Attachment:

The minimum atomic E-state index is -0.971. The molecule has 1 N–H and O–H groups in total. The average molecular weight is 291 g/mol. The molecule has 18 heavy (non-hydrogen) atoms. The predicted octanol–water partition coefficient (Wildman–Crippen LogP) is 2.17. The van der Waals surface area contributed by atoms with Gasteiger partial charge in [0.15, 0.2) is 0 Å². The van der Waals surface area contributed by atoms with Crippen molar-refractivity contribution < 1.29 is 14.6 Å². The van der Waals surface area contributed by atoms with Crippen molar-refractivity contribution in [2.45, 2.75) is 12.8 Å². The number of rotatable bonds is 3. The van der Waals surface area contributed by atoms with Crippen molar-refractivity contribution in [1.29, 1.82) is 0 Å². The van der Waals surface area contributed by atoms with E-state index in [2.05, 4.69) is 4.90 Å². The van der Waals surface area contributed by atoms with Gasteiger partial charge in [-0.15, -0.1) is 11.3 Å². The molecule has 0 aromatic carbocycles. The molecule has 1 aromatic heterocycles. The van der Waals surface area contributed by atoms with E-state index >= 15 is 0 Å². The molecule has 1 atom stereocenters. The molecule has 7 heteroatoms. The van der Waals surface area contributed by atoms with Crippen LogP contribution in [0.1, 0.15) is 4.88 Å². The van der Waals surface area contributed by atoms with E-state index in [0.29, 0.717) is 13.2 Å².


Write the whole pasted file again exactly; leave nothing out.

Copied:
The minimum atomic E-state index is -0.971. The molecule has 1 N–H and O–H groups in total. The average molecular weight is 291 g/mol. The molecule has 18 heavy (non-hydrogen) atoms. The predicted octanol–water partition coefficient (Wildman–Crippen LogP) is 2.17. The van der Waals surface area contributed by atoms with Gasteiger partial charge in [0.15, 0.2) is 0 Å². The van der Waals surface area contributed by atoms with Crippen molar-refractivity contribution < 1.29 is 14.6 Å². The van der Waals surface area contributed by atoms with Crippen molar-refractivity contribution in [2.45, 2.75) is 12.8 Å². The number of rotatable bonds is 3. The van der Waals surface area contributed by atoms with Crippen molar-refractivity contribution in [1.29, 1.82) is 0 Å². The van der Waals surface area contributed by atoms with E-state index in [2.05, 4.69) is 4.90 Å². The van der Waals surface area contributed by atoms with Gasteiger partial charge in [-0.15, -0.1) is 11.3 Å². The molecule has 0 aromatic carbocycles. The molecule has 1 aromatic heterocycles. The van der Waals surface area contributed by atoms with E-state index >= 15 is 0 Å². The molecule has 1 atom stereocenters. The molecule has 7 heteroatoms. The van der Waals surface area contributed by atoms with Crippen LogP contribution in [0.1, 0.15) is 4.88 Å². The van der Waals surface area contributed by atoms with E-state index in [0.29, 0.717) is 13.2 Å².